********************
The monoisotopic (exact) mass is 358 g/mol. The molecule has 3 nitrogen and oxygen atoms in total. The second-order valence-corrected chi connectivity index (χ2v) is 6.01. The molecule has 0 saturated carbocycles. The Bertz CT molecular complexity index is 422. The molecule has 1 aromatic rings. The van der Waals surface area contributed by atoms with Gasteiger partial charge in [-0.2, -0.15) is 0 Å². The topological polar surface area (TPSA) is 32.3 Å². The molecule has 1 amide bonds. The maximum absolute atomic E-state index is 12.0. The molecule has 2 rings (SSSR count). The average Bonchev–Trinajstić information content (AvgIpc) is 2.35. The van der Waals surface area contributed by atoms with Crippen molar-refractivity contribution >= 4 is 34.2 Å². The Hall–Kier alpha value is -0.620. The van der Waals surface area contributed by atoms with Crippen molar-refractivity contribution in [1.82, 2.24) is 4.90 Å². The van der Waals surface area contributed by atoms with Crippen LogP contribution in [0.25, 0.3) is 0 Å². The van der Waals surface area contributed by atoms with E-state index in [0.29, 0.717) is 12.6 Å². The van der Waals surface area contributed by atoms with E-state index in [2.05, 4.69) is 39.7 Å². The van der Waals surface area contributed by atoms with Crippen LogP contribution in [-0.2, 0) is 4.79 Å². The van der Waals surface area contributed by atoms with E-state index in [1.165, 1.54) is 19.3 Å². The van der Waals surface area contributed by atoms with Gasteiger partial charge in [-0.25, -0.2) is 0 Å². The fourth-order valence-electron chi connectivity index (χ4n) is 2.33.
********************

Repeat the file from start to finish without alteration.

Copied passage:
The monoisotopic (exact) mass is 358 g/mol. The molecule has 3 nitrogen and oxygen atoms in total. The second-order valence-corrected chi connectivity index (χ2v) is 6.01. The molecule has 0 saturated carbocycles. The Bertz CT molecular complexity index is 422. The molecule has 1 aromatic rings. The van der Waals surface area contributed by atoms with Gasteiger partial charge in [-0.2, -0.15) is 0 Å². The topological polar surface area (TPSA) is 32.3 Å². The molecule has 1 amide bonds. The maximum absolute atomic E-state index is 12.0. The molecule has 2 rings (SSSR count). The average Bonchev–Trinajstić information content (AvgIpc) is 2.35. The van der Waals surface area contributed by atoms with Crippen molar-refractivity contribution >= 4 is 34.2 Å². The Hall–Kier alpha value is -0.620. The van der Waals surface area contributed by atoms with Crippen molar-refractivity contribution in [1.82, 2.24) is 4.90 Å². The van der Waals surface area contributed by atoms with Crippen LogP contribution in [0.25, 0.3) is 0 Å². The van der Waals surface area contributed by atoms with E-state index in [0.29, 0.717) is 12.6 Å². The van der Waals surface area contributed by atoms with E-state index in [2.05, 4.69) is 39.7 Å². The van der Waals surface area contributed by atoms with Crippen LogP contribution in [-0.2, 0) is 4.79 Å². The van der Waals surface area contributed by atoms with E-state index in [1.165, 1.54) is 19.3 Å². The van der Waals surface area contributed by atoms with Gasteiger partial charge in [-0.25, -0.2) is 0 Å². The fourth-order valence-electron chi connectivity index (χ4n) is 2.33.